Analysis: Ethiopia and Eritrea deploy weapons of mass distraction

Reports of skirmishes this weekend on the Eritrean-Ethiopia border raised fears of a repeat of the bloody war between the two nations. It came at a good time for both governments, however, who will be grateful for the distraction from other, more embarrassing stories. By SIMON ALLISON.

On Sunday, reports hit social media of fighting between Ethiopian and Eritrean troops on the heavily-militarised border between the two countries. The reports were unconfirmed but of deep concern: the last war between Ethiopia and Eritrea was one of the bloodiest in African history, claiming the lives of an estimated 70,000 people between 1998 and 2000.

Since then, tensions between the two countries have remained high, with the option of a return to all-out war unlikely but never completely off the table. Skirmishes between the two forces on the border are not infrequent, although analysts contacted by Daily Maverick suggest that the latest incident is more serious than usual.

So far, the only official confirmation of the recent fighting has come from the Eritrean government, which released a statement on Sunday blaming Ethiopia for the outbreak of violence.

The TPLF regime has today, Sunday 12 June 2016, unleashed an attack against Eritrea on the Tsorona Central Front… the purpose and ramifications of this attack are not clear,” [sic] said Eritrea’s Information Ministry. The TPLF is the Tigrayan People’s Liberation Front, the dominant party in Ethiopia’s ruling coalition.

Ethiopian website HornAffairs claimed to have more details, but said that the cause of the fighting could not yet be determined. “… heavy fighting is going on the Tserona front of Ethiopian Eritrean border, multiple sources confirmed to HornAffairs. Fighting in the Tserona area of the border started since 5am at dawn and it is still ongoing. The sound of heavy artilleries is heard as far as Zalambessa to the east, locals confirmed. Heavy artillery from Eritrean army have hit areas close to civilian Kebeles in Tserona area. Ethiopian troops reportedly advanced into Eritrean land in some areas and brought captives to the border town Gerhu-sernay, according to one local source,” reported Daniel Berhane for the website.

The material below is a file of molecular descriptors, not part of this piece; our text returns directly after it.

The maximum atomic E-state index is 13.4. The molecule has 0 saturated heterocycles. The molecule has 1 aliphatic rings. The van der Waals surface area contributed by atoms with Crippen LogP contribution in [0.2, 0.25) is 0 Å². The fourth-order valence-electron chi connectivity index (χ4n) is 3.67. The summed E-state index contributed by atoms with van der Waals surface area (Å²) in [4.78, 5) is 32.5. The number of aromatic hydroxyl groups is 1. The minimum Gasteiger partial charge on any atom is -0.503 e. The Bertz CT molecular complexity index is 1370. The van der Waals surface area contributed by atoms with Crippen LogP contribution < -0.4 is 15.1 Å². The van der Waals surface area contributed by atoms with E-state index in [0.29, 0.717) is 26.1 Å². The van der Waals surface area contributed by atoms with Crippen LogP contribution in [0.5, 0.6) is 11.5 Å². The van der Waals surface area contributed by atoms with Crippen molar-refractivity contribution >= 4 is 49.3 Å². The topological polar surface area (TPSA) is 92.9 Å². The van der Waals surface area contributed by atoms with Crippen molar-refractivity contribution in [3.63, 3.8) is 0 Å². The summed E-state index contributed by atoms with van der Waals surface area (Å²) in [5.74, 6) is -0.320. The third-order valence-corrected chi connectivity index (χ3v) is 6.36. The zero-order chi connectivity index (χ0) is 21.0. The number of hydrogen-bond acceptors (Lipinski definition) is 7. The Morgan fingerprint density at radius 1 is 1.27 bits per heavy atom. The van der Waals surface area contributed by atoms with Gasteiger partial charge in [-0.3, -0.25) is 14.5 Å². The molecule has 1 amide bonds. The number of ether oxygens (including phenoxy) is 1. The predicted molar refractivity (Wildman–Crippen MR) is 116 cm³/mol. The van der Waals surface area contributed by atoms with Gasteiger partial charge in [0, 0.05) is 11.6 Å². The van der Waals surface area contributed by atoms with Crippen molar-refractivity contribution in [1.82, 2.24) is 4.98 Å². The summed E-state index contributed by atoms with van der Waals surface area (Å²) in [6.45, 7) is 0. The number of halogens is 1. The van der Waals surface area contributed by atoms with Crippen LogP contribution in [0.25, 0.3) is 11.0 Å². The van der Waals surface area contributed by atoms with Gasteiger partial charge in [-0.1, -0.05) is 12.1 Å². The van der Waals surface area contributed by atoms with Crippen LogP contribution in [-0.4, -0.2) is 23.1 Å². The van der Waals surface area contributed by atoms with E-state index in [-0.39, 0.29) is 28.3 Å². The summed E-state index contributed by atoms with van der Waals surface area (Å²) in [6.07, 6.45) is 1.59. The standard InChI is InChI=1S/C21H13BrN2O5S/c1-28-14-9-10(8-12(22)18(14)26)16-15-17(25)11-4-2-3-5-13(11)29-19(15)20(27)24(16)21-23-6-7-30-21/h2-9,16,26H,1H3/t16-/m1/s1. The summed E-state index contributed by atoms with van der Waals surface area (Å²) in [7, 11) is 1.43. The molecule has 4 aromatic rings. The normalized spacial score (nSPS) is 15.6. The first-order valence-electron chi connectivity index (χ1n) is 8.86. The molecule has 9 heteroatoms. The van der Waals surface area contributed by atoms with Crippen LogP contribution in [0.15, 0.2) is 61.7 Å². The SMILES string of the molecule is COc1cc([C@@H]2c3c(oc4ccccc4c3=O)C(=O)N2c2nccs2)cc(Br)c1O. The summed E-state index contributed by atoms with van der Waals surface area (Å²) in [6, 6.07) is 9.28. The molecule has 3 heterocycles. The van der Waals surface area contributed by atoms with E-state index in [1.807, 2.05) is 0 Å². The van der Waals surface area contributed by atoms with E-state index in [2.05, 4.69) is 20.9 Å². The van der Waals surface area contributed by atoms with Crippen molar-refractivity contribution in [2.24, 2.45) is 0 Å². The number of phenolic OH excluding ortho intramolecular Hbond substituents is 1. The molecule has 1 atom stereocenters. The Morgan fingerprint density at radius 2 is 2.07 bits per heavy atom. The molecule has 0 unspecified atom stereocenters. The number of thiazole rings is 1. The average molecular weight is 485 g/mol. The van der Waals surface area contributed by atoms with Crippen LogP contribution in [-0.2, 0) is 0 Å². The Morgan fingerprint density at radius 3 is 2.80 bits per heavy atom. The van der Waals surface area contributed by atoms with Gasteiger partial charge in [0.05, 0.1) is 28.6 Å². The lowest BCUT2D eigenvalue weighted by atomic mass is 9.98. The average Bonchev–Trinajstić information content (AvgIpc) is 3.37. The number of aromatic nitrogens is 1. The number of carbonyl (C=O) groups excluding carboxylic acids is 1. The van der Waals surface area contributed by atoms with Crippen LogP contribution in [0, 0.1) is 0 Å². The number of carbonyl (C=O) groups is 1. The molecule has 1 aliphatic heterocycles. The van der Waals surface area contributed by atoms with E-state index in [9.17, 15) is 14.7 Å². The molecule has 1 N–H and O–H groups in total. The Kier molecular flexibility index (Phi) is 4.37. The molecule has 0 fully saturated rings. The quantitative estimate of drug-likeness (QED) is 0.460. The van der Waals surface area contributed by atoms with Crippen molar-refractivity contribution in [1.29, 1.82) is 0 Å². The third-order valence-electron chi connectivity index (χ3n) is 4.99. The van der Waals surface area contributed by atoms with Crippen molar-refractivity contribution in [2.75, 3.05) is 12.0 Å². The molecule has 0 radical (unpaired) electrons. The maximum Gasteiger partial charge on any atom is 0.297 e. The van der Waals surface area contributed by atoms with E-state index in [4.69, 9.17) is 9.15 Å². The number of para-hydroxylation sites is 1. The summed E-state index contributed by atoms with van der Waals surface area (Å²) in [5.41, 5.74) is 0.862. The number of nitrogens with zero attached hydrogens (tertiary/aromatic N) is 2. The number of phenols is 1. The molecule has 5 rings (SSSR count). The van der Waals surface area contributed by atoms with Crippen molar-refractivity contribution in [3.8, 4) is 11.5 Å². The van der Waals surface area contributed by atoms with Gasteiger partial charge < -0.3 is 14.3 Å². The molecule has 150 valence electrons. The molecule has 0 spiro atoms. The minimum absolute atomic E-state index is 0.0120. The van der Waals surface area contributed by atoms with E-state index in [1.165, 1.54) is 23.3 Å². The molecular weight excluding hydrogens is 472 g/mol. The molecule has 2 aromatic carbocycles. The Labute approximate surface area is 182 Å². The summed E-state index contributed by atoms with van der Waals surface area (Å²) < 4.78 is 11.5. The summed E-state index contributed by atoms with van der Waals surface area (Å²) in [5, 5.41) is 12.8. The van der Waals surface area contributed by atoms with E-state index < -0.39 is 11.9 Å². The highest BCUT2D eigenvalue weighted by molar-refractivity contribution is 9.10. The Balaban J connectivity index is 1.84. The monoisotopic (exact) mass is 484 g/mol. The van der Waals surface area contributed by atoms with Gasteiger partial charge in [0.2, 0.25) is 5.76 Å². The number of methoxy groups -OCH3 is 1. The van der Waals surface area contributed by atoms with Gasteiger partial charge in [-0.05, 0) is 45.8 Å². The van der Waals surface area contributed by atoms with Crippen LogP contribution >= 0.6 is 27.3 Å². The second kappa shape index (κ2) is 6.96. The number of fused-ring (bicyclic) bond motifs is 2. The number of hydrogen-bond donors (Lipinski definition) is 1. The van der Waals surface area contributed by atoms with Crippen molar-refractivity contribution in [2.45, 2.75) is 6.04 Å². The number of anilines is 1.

Whatever the details, it is undeniable that these latest skirmishes come at a good time for both governments. Suspiciously good, perhaps, as the beating of the war drums might serve to distract observers from other, more embarrassing stories.

Let’s start with Eritrea. On Wednesday last week, a United Nations commission released a report on human rights abuses in Eritrea. Their findings were unequivocal, and damning. “Eritrea is an authoritarian state. There is no independent judiciary, no national assembly and there are no other democratic institutions in Eritrea. This has created a governance and rule of law vacuum, resulting in a climate of impunity for crimes against humanity to be perpetrated over a quarter of a century. These crimes are still occurring today,” said Mike Smith, chair of the commission.

Crimes alleged by the UN commission included enslavement, rape, torture, enforced disappearances and murder. Of particular concern is the country’s vast military conscription programme. Young Eritreans are forced into indefinite national service, often at little or no pay and in poor conditions. The government justifies this by citing the ever-present, looming threat from Ethiopia – a threat which the latest skirmishes only serve to emphasise. Convenient.

Eritrea is not the only country trying to bury bad news, however. Ethiopia has its own headlines that it would like to forget.

On Thursday last week, Ethiopian troops in Somalia – part of Amisom, the African Union Mission in Somalia – came under attack from Islamist militant group al-Shabaab, which claimed a major victory, saying it had killed at least 60 Ethiopian soldiers. Amisom, meanwhile, claimed to have repulsed the attack and killed 200 al-Shabaab militants in the process.

Although details are hard to verify, it’s clear that this is at minimum a bloody nose for Ethiopia; and perhaps even a humiliation similar to that suffered by Amisom’s Kenyan contingent in El Adde earlier this year. Either way, it’s not a good look for a country that prides itself on its military prowess. The attack also raises uncomfortable questions about what Ethiopian troops are really doing in Somalia, and what exactly they have achieved while there.

But these questions aren’t so easy to hear over the beating of those war drums. Coincidence or otherwise, it’s hard to shake the suspicion that the latest bout of fighting on the Eritrean-Ethiopian border has come at a very good time for both countries. DM

Photo: A file photo dated 21 September 2011 of Isaias Afwerki, President of Eritrea, during a meeting with UN Secretary-General Ban Ki-moon (unseen) at the United Nations headquarters in New York, New York, USA. EPA/TIM CLARY/POOL